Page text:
Protesters Block Entrances to Raytheon Plant
The Associated Press & Aaron Mehta / Defense News
PORTSMOUTH, RI (August 12, 2021) — A group of activists blocked the entrance to a Raytheon Technologies plant in Rhode Island on Thursday morning to protest what they allege is the company’s role in the “killing of civilians” and “other human rights abuses.”
Some members of the Fang Collective chained themselves to a car next to the guard shack at the entrance to the Portsmouth plant.
Law enforcement, firefighters and tow trucks responded to the scene.
The group in an emailed statement said it was protesting the Waltham, Massachusetts-based defense contractor’s “weapon sales to Saudi Arabia and Israel, and their involvement in enforcing the US-Mexican border.”
“Raytheon profits from the killing of civilians, families and children in Palestine, Yemen and elsewhere,” the group said.
The company is ranked as the second largest defense contractor in the world on Defense News’ Top 100 list. The firm brought in $42 billion in defense-related revenue during fiscal 2020. Raytheon Company (ranked 5th last year) and United Technologies Corporation (ranked 10th last year) merged in April 2020 to form Raytheon Technologies.
Raytheon’s Integrated Defense Systems plant in Portsmouth focuses on what it calls sea power capability — sensors, combat management systems, radar and sonar. About 1,000 people work at the facility.
“We respect the right to lawful and peaceful protest,” the company said in a brief emailed statement.
US Clears Weapon Sales for Saudi Arabia,
Lebanon, Croatia, Canada, Brazil and South Korea
WASHINGTON (December 1, 2020) — The US State Department on Tuesday cleared six Foreign Military Sales cases, potentially worth a combined total of $1.55 billion.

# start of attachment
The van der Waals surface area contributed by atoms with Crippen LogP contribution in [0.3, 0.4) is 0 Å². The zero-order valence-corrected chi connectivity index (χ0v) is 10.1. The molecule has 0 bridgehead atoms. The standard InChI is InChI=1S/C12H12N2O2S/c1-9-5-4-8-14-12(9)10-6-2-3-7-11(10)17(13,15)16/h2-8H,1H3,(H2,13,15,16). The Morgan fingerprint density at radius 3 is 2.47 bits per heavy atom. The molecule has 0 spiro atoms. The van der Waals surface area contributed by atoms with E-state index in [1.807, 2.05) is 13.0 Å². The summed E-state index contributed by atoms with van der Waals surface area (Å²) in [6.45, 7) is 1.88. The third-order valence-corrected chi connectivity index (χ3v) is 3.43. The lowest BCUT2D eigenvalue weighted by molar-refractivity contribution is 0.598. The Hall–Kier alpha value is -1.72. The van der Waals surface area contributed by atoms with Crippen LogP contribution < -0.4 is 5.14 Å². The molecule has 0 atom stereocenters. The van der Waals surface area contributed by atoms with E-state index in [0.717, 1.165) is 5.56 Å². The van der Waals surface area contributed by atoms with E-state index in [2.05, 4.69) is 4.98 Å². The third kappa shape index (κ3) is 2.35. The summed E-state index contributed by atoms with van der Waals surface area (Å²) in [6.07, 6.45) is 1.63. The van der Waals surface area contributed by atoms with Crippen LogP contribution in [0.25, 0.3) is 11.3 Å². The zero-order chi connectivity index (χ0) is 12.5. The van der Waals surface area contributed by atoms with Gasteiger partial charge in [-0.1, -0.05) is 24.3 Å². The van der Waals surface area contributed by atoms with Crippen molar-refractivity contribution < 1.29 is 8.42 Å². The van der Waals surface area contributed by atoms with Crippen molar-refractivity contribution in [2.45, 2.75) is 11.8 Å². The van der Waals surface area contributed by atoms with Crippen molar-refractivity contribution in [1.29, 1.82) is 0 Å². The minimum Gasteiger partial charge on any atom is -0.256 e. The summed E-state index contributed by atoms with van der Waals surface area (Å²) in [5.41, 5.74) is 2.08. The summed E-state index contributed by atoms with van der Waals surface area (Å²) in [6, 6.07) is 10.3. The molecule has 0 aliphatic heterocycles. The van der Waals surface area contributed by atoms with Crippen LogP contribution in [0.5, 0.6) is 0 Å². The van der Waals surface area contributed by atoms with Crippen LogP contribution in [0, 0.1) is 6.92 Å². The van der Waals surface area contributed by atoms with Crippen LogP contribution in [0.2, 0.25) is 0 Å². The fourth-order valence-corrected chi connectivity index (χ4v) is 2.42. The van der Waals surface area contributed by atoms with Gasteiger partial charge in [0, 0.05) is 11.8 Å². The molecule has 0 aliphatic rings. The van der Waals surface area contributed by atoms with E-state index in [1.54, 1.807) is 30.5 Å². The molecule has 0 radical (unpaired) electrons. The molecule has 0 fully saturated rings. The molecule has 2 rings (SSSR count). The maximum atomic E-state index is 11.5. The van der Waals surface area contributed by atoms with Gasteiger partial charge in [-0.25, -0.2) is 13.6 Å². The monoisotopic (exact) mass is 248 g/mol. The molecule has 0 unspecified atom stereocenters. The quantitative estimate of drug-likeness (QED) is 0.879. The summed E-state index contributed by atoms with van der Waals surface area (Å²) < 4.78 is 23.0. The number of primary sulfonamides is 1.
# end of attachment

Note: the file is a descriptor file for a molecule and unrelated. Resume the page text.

The six cases, spread across South Korea, Saudi Arabia, Brazil, Croatia, Lebanon and Canada, were announced on the website of the Defense Security Cooperation Agency.
DSCA announcements mean that the State Department has decided the potential FMS cases meet its standards, but this does not guarantee the sales will happen in their announced forms. Once approved by Congress, the foreign customer begins to negotiate on price and quantity, both of which can change during the final negotiations.
Here are the details on each case:
Croatia: The largest dollar value of the announced FMS cases comes from Croatia, which seeks to spend $757 million on refurbishing its 76 M2A2 Bradley Infantry Fighting Vehicles. The NATO ally operates older models dating to Operation Desert Storm, and is looking to upgrade capabilities.
In addition to maintenance, upgraded radios, armor and simulators, the package includes 84 M240 machine guns, 1,103 TOW 2A radio frequency missiles, 100 TOW 2B radio frequency missiles and 500 TOW bunker buster radio frequency missiles. Work will primarily be done by BAE Systems’ York, Pennsylvania, facility as well as Raytheon Missile Systems in Tucson, Arizona.
Canada: America’s northern neighbor wants to upgrade its fleet of five C-17 transport aircraft to the tune of $275 million.